We know -- the upfront costs of learning to kite can be intimidating. That being said, we view it as an investment that pays dividends over time. Unlike buying lift tickets at your ski mountain, wind is free and water is free. Once you make the leap, you can go ride free for the rest of your life and the price tag becomes much more approachable.

Our pricing varies by lesson type, duration, and season. Please find our most current pricing here.

We will have your equipment for you, but suggest bringing:

  • Water
  • Snack (i.e. Granola Bar, Apple)
  • Sunscreen
  • Towel
  • Appropriate waterwear for the day if you have it (i.e. sunshirt, wetsuit, wetsuit top) If you don't have it, no worries! Please tell your instructor when they reach out prior to your lesson that you’d like to borrow one
  • Bag or backpack to keep your valuables in

Everyone has different preferences when it comes to being comfortable while in the water. The difference between kiting and a sport like diving or surfing is, with kiting, you go back and forth from being completely in the water to having time out of the water, riding above it. When out of the water, the wind may hit you and chill you down. With diving and surfing, you spend most of the time in the water. If you are taking a lesson, we suggest that you wear a thicker suit. It's always better to be warm when you are learning something new. The second you get cold, it can hinder your focus and physical ability, decreasing your progress. So, when in doubt, go thicker! Check out the table below for our suggestions on the time of the year and what wetsuit you should wear for kiting based on our locations.

There is an array of neoprene material available designed to keep you warm while getting in a session. There are neoprene tops, shorty suits, and full suits.

  • Neoprene Top - Typically 2mm thick
  • Shorty Suit - Typically 2mm thick
  • Full Suit - These come in many different thicknesses. The first number dictates the thickness of the neoprene in the chest areas, while the second number dictates the thickness of the neoprene in the legs and arms. So, a 4/3 signifies that the suit has 4mm thick neoprene in the chest and 3mm thick neoprene in that arms and legs. Typical suits are 3/2, 4/3 and 5/4.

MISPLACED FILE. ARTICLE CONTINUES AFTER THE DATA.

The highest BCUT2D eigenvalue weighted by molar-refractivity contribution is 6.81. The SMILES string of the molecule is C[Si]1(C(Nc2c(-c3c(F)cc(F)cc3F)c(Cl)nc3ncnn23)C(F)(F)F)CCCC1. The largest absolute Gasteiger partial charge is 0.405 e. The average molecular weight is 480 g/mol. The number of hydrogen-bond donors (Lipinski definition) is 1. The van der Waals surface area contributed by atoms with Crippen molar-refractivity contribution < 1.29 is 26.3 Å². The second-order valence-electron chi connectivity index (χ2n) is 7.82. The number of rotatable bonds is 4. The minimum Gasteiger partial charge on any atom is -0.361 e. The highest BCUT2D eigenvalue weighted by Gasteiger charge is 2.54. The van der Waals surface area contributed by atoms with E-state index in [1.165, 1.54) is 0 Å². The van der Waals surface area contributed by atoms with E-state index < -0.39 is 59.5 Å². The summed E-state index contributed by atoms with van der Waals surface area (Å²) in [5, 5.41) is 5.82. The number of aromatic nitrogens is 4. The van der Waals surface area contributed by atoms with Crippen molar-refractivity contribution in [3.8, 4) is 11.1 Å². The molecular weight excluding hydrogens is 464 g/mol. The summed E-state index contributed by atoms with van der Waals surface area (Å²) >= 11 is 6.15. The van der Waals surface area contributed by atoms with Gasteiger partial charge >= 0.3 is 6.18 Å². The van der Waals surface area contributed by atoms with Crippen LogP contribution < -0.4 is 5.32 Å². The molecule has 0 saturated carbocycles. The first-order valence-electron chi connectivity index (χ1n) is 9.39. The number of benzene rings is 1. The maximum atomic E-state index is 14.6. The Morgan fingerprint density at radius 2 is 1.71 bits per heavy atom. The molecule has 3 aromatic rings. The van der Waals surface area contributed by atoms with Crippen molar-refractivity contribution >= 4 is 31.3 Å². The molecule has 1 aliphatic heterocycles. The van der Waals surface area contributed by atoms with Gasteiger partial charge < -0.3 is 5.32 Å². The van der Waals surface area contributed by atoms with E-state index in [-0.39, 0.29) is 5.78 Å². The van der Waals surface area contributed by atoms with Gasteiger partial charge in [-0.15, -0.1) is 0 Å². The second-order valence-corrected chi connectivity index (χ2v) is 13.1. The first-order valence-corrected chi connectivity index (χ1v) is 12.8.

• Neoprene Jacket - If you are getting into the sport, we also suggest getting a neoprene jacket. This is without a doubt one of the most used pieces of neoprene by our staff. It can be worn while rigging, as an extra layer while riding, and is the perfect tool to warm you back up at the end of a long day or session on the water!

Below are our recommendations for what suit to wear in our locations based on the time of year. Remember, it is always easier to flush a suit and cool off than it is to get warm, and we highly suggest erring on the side of warmth to get the most out of your lesson. If you don't have a wetsuit, just let us know and our staff will bring you one to use during your lesson.

Nantucket, Massachusetts

  • May - 4/3 Full Suit
  • June - 3/2 Full Suit
  • July - Shorty or Wetsuit Top
  • August - Shorty or Wetsuit Top
  • September - 3/2 Full Suit
  • October - 4/3 Full Suit

Stuart, Florida

  • November - 3/2 Full Suit
  • December - 3/2 Full Suit
  • January - 3/2 Full Suit
  • February - 3/2 Full suit
  • March - Shorty or Wetsuit Top
  • April - Shorty or Wetsuit top

Kiteboarding is technically defined by riding a board that is called a twin tip. This means the board can be ridden in both directions, and the tip and the tail are exactly the same. Both ends are symmetrical. This is the type of board that most people learn on.

Kitesurfing is when you ride a directional board. A directional board can only be riding in one direction. This makes it necessary to tack or gybe the board to transition and ride the other way.

What's the wing?

  • The wing thing is a new sport evolving very quickly. There are two components: the wing and a hydrofoil. The wing generates power to pull the rider on a hydrofoil board. It is shaped like a spade and has similar DNA to a kite with inflatable struts, with Daron material in between, to provide stability. The big difference is that no lines are used with the wing set up. You simply hold on to the wing via hand loops and steer it in a similar manner to a windsurfer. The wing is similar to a kite in how it can generate power and pull you through the water. Combine this with a hydrofoil and you can be speeding across the top of the water effortlessly.

What intrigues the NLW team about the wing the most?

  • We love the ability to ride a foil out into the wave, ditch power from the wing, and then use the power of the wave to ride in. Unlike when you are using a kite, you don't have to worry about lines slacking or the kite falling out of the sky. You can let the wing float behind you as you ride down the wave and then pull out, power back up, and ride upwind to catch the next swell!